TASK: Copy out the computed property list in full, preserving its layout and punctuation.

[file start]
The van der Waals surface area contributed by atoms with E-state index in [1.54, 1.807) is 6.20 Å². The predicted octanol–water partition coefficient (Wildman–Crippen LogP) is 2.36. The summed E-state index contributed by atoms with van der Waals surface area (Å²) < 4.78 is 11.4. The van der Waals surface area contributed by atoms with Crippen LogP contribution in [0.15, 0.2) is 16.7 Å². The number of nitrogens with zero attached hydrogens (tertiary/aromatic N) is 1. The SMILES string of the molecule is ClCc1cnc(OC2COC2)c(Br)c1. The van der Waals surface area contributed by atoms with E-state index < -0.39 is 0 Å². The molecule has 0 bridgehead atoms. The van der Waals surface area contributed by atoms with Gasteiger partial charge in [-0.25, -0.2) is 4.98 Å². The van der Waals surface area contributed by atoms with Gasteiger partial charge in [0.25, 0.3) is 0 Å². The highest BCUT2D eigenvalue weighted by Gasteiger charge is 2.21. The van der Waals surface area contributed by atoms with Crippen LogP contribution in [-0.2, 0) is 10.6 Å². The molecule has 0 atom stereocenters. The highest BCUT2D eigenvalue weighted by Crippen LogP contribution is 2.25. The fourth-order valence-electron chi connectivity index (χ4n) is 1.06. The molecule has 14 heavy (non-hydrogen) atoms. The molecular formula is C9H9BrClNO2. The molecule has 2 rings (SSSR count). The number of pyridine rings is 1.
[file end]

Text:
The van der Waals surface area contributed by atoms with E-state index in [1.54, 1.807) is 6.20 Å². The predicted octanol–water partition coefficient (Wildman–Crippen LogP) is 2.36. The summed E-state index contributed by atoms with van der Waals surface area (Å²) < 4.78 is 11.4. The van der Waals surface area contributed by atoms with Crippen LogP contribution in [0.15, 0.2) is 16.7 Å². The number of nitrogens with zero attached hydrogens (tertiary/aromatic N) is 1. The SMILES string of the molecule is ClCc1cnc(OC2COC2)c(Br)c1. The van der Waals surface area contributed by atoms with E-state index < -0.39 is 0 Å². The molecule has 0 bridgehead atoms. The van der Waals surface area contributed by atoms with Gasteiger partial charge in [-0.25, -0.2) is 4.98 Å². The van der Waals surface area contributed by atoms with Gasteiger partial charge in [0.25, 0.3) is 0 Å². The highest BCUT2D eigenvalue weighted by Gasteiger charge is 2.21. The van der Waals surface area contributed by atoms with Crippen LogP contribution in [-0.2, 0) is 10.6 Å². The molecule has 0 atom stereocenters. The highest BCUT2D eigenvalue weighted by Crippen LogP contribution is 2.25. The fourth-order valence-electron chi connectivity index (χ4n) is 1.06. The molecule has 14 heavy (non-hydrogen) atoms. The molecular formula is C9H9BrClNO2. The molecule has 2 rings (SSSR count). The number of pyridine rings is 1.